Research Article: The Possible Mechanisms of HSV-TK/Hyperthermia Combined with 131I-antiAFPMcAb-GCV Nanospheres to Treat Hepatoma

Date Published: May 3, 2018

Publisher: Hindawi

Author(s): Mei Lin, Chenglin Zhou, Junxing Huang, Weizhong Tian, Hong Yu, Xingmao Jiang, Jun Ye, Ting Guo, Yujuan Shi, Yanhong Xiao, Xuefeng Bian, Xiaoqian Feng.

http://doi.org/10.1155/2018/8941908

Abstract

Our previous findings showed a good therapeutic effect of the combination of suicide gene HSV-TK, nuclide 131I, and magnetic fluid hyperthermia (MFH) on hepatoma by using magnetic nanoparticles as linkers, far better than any monotherapy involved, with no adverse effects. This combination therapy might be an eligible strategy to treat hepatic cancer. However, it is not clear how the combination regimen took the therapeutic effects. In the current study, to explore the possible mechanisms of radionuclide-gene therapy combined with MFH to treat hepatoma at tissue, cellular, and molecular levels and to provide theoretical and experimental data for its clinical application, we examined the apoptosis induction of the combination therapy and investigated the expression of the proteins related to apoptosis such as survivin, livin, bcl-2, p53, and nucleus protein Ki67 involved in cell proliferation, detected VEGF, and MVD involved in angiogenesis of tumor tissues and analyzed the pathologic changes after treatment. The results showed that the combination therapy significantly induced the hepatoma cell apoptosis. The expression of survivin, VEGF, bcl-2, p53, livin, Ki67, and VEGF proteins and microvascular density (MVD) were all decreased after treatment. The therapeutic mechanisms may be involved in the downregulation of Ki67 expression leading to tumor cell proliferation repression and inhibition of survivin, bcl-2, p53, and livin protein expression inducing tumor cell apoptosis, negatively regulating VEGF protein expression, and reducing vascular endothelial cells, which results in tumor angiogenesis inhibition and microvascular density decrease and tumor cell necrosis. These findings offer another basic data support and theoretical foundation for the clinical application of the combination therapy.

Partial Text

As we all know, cancer has become the leading killer that endangers human health, with the highest morbidity and mortality. Undoubtedly, radiotherapy, chemotherapy, thermotherapy, and biotherapy all contribute to antitumor treatment to a great extent, but each has its own advantages and disadvantages, and any of them can hardly cure cancer thoroughly. Inspiring, comprehensive treatment, a joint therapeutic strategy based on multidiscipline and (or) multimethod by a specific way in view of their respective properties, has shown a great potential for malignancy treatment. It is not a simple overlap of some protocols but is put into use rationally to complement each other’s advantages, resulting in an effective synergism [1]. Studies have shown that the combination of more than two therapeutic regimens can get better antitumor effects than any of the monotherapies involved [1–5]. In our previous study, we organically combined suicide gene, internal irradiation of nuclide, and magnetic fluid hyperthermia (MFH) to treat hepatoma by employing magnetic nanoparticles as hinges. In detail, pHRE-Egr1-HSV-TK was transfected into hepatoma cells by using PEI-Mn0.5Zn0.5Fe2O4 nanoparticles (PEI-MZF-NPs) as the gene transfer vector, and subsequently 131I-antiAFP McAb-GCV-BSA-NPs were intervened into hepatoma, and then the tumors were directionally heated in an alternating magnetic field by adopting PEI-MZF-NPs as magnetic media. Thus, while 131I and hyperthermia killing tumor cells, nuclide irradiation enabled the Egr1 promotor to induce HSV-TK gene to express, and the expression could be especially enhanced by HRE in hypoxic solid cancer, causing a multiple targeted killing effect of genes, radionuclide and hyperpyrexia against hepatoma. The results demonstrated that the radionuclide-gene combined with MFH had a good therapeutic effect on hepatoma, far better than any of the monotherapies; furthermore, no significant side effects were found [1]. It might be an applicable strategy for hepatic cancer treatment. However, how did the combination therapy exert therapeutic effects on hepatoma? What was the mechanism? This was unclear.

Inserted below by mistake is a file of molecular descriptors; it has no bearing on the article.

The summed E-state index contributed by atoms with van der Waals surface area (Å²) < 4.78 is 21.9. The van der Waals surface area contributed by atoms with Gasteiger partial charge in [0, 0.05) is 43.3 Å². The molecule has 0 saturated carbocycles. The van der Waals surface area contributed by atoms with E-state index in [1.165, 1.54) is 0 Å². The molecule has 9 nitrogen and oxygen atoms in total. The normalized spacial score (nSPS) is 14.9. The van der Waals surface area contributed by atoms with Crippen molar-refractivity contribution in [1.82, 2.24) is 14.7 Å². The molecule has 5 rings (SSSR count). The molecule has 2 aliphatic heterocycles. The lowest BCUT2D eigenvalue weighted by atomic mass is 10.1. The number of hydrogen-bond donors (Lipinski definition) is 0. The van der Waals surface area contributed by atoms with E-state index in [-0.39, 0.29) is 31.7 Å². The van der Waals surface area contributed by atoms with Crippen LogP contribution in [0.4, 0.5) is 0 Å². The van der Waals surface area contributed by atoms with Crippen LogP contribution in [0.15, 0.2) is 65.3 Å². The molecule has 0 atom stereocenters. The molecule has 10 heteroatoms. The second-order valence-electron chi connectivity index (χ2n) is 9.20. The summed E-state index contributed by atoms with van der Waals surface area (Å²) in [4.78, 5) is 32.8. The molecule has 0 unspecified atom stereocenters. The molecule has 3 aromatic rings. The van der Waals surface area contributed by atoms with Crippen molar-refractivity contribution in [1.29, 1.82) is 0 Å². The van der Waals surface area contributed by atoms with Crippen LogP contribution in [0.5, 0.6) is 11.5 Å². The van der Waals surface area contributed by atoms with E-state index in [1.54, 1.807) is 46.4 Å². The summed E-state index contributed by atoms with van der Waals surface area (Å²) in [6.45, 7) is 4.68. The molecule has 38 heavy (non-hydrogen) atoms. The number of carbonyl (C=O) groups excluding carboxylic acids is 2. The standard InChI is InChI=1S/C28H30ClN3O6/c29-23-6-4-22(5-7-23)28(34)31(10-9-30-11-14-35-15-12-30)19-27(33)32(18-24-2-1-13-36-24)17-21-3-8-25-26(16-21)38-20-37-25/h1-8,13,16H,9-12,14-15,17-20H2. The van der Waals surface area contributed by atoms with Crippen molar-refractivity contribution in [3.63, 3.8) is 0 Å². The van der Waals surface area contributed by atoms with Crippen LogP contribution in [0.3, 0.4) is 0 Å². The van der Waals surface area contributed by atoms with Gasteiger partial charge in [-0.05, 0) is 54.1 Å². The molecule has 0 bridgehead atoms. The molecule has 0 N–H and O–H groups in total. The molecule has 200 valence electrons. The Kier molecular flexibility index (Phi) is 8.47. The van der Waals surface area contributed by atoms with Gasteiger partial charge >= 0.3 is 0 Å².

The combined hepatoma-targeted therapy of radionuclide, suicide gene, and MFH linked organically by PEI-MZF-NPs presented an obvious complementary synergy. It had a good anticancer effect, far better than any involved monotherapy. Its mechanism may be involved in the downregulation of Ki67 expression leading to tumor cell proliferation repression and inhibition of survivin, bcl-2, p53, and livin protein expression inducing tumor cell apoptosis, negatively regulating VEGF protein expression, and reducing vascular endothelial cells resulting in tumor angiogenesis inhibition and microvascular density decreasing and inducing tumor cell necrosis. These findings offer a basic data support and theoretical foundation for the clinical application of the combination therapy.

 

Source:

http://doi.org/10.1155/2018/8941908

 

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